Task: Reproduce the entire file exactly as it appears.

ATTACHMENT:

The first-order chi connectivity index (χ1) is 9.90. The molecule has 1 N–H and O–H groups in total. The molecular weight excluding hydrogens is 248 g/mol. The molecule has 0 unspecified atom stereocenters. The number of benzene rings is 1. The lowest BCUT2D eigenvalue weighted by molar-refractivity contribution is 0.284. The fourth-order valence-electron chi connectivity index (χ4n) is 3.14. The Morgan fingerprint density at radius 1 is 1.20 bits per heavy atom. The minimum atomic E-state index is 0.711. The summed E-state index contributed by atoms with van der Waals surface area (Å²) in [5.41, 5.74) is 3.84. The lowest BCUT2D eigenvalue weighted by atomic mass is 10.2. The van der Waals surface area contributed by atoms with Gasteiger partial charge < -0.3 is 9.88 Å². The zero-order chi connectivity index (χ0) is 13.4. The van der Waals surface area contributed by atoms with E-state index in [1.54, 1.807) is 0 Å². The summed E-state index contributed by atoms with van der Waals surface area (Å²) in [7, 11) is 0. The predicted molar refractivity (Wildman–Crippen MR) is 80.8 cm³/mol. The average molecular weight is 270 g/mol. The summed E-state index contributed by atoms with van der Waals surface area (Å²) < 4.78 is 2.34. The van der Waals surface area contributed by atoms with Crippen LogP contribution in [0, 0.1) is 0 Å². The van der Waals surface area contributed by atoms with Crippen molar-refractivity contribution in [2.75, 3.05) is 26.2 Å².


The first-order chi connectivity index (χ1) is 9.90. The molecule has 1 N–H and O–H groups in total. The molecular weight excluding hydrogens is 248 g/mol. The molecule has 0 unspecified atom stereocenters. The number of benzene rings is 1. The lowest BCUT2D eigenvalue weighted by molar-refractivity contribution is 0.284. The fourth-order valence-electron chi connectivity index (χ4n) is 3.14. The Morgan fingerprint density at radius 1 is 1.20 bits per heavy atom. The minimum atomic E-state index is 0.711. The summed E-state index contributed by atoms with van der Waals surface area (Å²) in [5.41, 5.74) is 3.84. The lowest BCUT2D eigenvalue weighted by atomic mass is 10.2. The van der Waals surface area contributed by atoms with Gasteiger partial charge < -0.3 is 9.88 Å². The zero-order chi connectivity index (χ0) is 13.4. The van der Waals surface area contributed by atoms with E-state index in [1.54, 1.807) is 0 Å². The summed E-state index contributed by atoms with van der Waals surface area (Å²) in [7, 11) is 0. The predicted molar refractivity (Wildman–Crippen MR) is 80.8 cm³/mol. The average molecular weight is 270 g/mol. The summed E-state index contributed by atoms with van der Waals surface area (Å²) < 4.78 is 2.34. The van der Waals surface area contributed by atoms with Crippen LogP contribution in [0, 0.1) is 0 Å². The van der Waals surface area contributed by atoms with Crippen molar-refractivity contribution in [2.75, 3.05) is 26.2 Å².